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Thursday, May 14, 2009

Goodbye Trimesters... and Goodbye Classroom Contact Time?

Madison High School is ending its decade-plus-long experiment in trimester scheduling. In the 2010-2011 academic year, my alma mater will adopt a semester block schedule. Short form: each day will have four 90-minute class periods. Classes alternate day by day: Monday, a freshman might take English, Algebra, Art, and Band, then Tuesday, that student might have Science, Wood Shop, P.E., and Study Hall, and back and forth from there.

Getting rid of trimesters is good. Semesters align better with other schools in district and out. Students can transfer more easily. Students taking year-long classes like Geometry and Biology won't have that bothersome gap where they take the first half during first trimester, then wait until third tri to take the second half. And an 18-week semester gives teachers more time to cover material than a 12-week trimester...

...or will it? I certainly felt more rushed teaching in Madison's trimester system than I did in Montrose's traditional semester system. One day at Madison, I broke down the contact time available in the trimester system and found trimesters gave us 180 minutes less contact time with students. But as I recall and update that chart, I find the new semester block system will not reverse but continue this trend of decreasing contact time:

Semester Trimester Block
Weeks 18 12 18
Minutes per class period 50 72 90
Class meetings 90 60 45
Total contact time (minutes) 4500 4320 4050

The trimester system reduced contact time between teachers and students by 180 minutes, more than three and a half class semester-size class periods. The block system only makes that gap worse: Kids who take algebra at MHS will have 450 minutes less contact time with their teacher than kids who take algebra at a school with a semester system. That's like missing nine days out of a regular semester (and at Montrose, I think missing ten days a semester meant you flunked). Sure, kids can squeeze in an eighth class each semester, but they trade off almost two weeks from every other class to get it.

Now we could argue that what we lose in contact time, we make up for in the quality of longer meetings. For instance, as Principal Knowlton notes in Tuesday's MDL, students in the health science classes will be able to use the longer periods to do more work outside the classroom (I would assume that means visits to the hospital, nursing home, etc.).

And suppose that five minutes of every class period is lost to administration and getting going. (If you're really, really good, you can get class going immediately... but realistically, start-up take time.) Over an entire semester of daily 50-minute classes, you lose 450 minutes of instructional time. Under block, meeting 90-minutes every other day, you lose "only" 225 minutes.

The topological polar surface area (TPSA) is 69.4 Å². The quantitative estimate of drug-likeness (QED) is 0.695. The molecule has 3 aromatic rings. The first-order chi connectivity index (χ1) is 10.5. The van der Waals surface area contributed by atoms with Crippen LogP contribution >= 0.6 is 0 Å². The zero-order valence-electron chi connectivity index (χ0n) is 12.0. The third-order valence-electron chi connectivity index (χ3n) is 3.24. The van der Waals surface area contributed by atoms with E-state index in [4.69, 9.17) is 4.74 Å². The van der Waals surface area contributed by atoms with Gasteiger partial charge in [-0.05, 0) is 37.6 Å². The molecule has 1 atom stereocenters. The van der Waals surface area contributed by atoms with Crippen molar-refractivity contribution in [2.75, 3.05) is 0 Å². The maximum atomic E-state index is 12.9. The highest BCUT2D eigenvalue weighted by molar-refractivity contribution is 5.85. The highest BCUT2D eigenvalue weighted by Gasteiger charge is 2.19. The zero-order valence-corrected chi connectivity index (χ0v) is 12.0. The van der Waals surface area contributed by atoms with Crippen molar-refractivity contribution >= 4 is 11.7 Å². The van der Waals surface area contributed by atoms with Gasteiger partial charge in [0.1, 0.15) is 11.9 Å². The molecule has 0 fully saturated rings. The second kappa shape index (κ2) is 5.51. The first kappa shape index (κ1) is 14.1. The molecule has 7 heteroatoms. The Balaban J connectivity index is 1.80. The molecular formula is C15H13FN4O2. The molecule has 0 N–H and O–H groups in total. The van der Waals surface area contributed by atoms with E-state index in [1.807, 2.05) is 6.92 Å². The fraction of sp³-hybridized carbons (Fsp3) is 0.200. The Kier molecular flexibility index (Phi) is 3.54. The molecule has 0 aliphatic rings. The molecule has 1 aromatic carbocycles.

But block also sacrifices that daily contact with students. There's something to be said for being able to monitor students' progress every day. There are also some activities that work better in small doses every day. For example, when I taught English, I did weekly vocabulary lessons. Monday, I'd hand out the list. Tuesday we'd go over definitions. Wednesday we'd do one worksheet. Thursday we'd do a second worksheet. Friday we'd have the quiz. Each day, 5–10 minutes, quick repetition to make the words stick, and then off to the next activity. If I spread those same daily lessons out over a block schedule, each vocab lesson would take two weeks, and we'd only cover half as much vocab. If I cram those activities into two or three meetings a week, the kids get less repetition and possibly less retention of the new words.

I think math teachers can make a similar argument. On some math topics, kids need to learn and drill just one specific topic for a day before moving on. Some days, it's nice to just give a test, let the kids concentrate, and wait until the next day to start something new. The trimester pressures teachers to do a couple lessons a day, or to give a test during the first part of class and then cover new material during the last part. The block schedule will only increase this pressure.

The block schedule has its advantages, and it seems to be an improvement over our wacky trimesters. Block done right may even be good for the music program. But I'm still not convinced we've found an improvement over good old semesters. We'll see what the teachers and kids think in 2010.

More reading:


  1. Just start lacing the water with adderall, that will solve the problem.

  2. I've taught in the block scheduling that Madison will be going to. I really like it because it provides some continuity for classes, which will help the fine arts programs. Also with a 90-minute block, you're forced to become more flexible... more interactive learning activities and not so many lectures!

    In terms of help, the nice thing about the block schedule is it allows time for students to work on their assignments in class, which means the teacher is right there to offer advice and help if necessary.

    All in all, I think the kids will do quite well in the block scheduling format.

  3. Everybody's always so negative about lectures...

  4. If you were 17, would YOU want to hear a 90-minute lecture? LOL

  5. If I were 17, would I want 90 minutes of anything in class?

    90 minutes is a long time for any one activity. But I contend lecture done right can be as captivating and educational as any other classroom activity. Teachers (and educational school professors) ought to spend less time rolling their eyes at the term "lecture" and more time learning how to make great lectures.


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